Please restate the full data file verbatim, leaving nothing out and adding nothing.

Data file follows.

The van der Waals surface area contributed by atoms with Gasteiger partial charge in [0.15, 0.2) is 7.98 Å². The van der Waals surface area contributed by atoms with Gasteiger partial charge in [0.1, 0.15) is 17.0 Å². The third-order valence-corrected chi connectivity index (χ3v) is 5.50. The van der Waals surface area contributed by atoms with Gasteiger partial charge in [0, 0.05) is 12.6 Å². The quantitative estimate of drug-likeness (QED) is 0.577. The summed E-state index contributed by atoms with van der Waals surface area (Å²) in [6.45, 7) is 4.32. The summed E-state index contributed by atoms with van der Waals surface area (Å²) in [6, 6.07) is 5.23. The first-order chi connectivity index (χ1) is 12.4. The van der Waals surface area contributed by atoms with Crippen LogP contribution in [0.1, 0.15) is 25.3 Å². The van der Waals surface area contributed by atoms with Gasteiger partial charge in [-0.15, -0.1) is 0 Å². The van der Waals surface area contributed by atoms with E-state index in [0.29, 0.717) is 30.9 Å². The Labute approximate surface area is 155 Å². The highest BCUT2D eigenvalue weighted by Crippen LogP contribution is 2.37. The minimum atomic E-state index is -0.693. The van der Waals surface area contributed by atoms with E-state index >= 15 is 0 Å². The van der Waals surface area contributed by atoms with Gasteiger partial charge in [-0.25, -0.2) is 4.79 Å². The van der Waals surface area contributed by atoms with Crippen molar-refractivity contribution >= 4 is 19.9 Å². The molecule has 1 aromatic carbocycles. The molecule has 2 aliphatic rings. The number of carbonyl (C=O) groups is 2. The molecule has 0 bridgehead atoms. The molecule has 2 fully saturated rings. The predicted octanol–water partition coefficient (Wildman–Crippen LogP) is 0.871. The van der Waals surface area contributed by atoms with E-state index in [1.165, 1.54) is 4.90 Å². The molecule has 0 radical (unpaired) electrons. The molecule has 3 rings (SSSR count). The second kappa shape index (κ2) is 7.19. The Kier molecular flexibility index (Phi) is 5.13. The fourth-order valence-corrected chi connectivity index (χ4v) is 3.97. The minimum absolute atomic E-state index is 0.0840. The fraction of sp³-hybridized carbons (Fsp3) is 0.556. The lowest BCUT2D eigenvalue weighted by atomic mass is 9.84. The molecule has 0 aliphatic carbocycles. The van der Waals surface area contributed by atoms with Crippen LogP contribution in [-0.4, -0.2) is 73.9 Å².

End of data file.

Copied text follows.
The van der Waals surface area contributed by atoms with Gasteiger partial charge in [0.15, 0.2) is 7.98 Å². The van der Waals surface area contributed by atoms with Gasteiger partial charge in [0.1, 0.15) is 17.0 Å². The third-order valence-corrected chi connectivity index (χ3v) is 5.50. The van der Waals surface area contributed by atoms with Gasteiger partial charge in [0, 0.05) is 12.6 Å². The quantitative estimate of drug-likeness (QED) is 0.577. The summed E-state index contributed by atoms with van der Waals surface area (Å²) in [6.45, 7) is 4.32. The summed E-state index contributed by atoms with van der Waals surface area (Å²) in [6, 6.07) is 5.23. The first-order chi connectivity index (χ1) is 12.4. The van der Waals surface area contributed by atoms with Crippen LogP contribution in [0.1, 0.15) is 25.3 Å². The van der Waals surface area contributed by atoms with Gasteiger partial charge in [-0.15, -0.1) is 0 Å². The van der Waals surface area contributed by atoms with E-state index in [0.29, 0.717) is 30.9 Å². The Labute approximate surface area is 155 Å². The highest BCUT2D eigenvalue weighted by Crippen LogP contribution is 2.37. The minimum atomic E-state index is -0.693. The van der Waals surface area contributed by atoms with E-state index >= 15 is 0 Å². The van der Waals surface area contributed by atoms with Gasteiger partial charge in [-0.25, -0.2) is 4.79 Å². The van der Waals surface area contributed by atoms with Crippen molar-refractivity contribution >= 4 is 19.9 Å². The molecule has 1 aromatic carbocycles. The molecule has 2 aliphatic rings. The number of carbonyl (C=O) groups is 2. The molecule has 0 bridgehead atoms. The molecule has 2 fully saturated rings. The predicted octanol–water partition coefficient (Wildman–Crippen LogP) is 0.871. The van der Waals surface area contributed by atoms with E-state index in [1.165, 1.54) is 4.90 Å². The molecule has 0 radical (unpaired) electrons. The molecule has 3 rings (SSSR count). The second kappa shape index (κ2) is 7.19. The Kier molecular flexibility index (Phi) is 5.13. The fourth-order valence-corrected chi connectivity index (χ4v) is 3.97. The minimum absolute atomic E-state index is 0.0840. The fraction of sp³-hybridized carbons (Fsp3) is 0.556. The lowest BCUT2D eigenvalue weighted by atomic mass is 9.84. The molecule has 0 aliphatic carbocycles. The van der Waals surface area contributed by atoms with Crippen LogP contribution in [-0.4, -0.2) is 73.9 Å².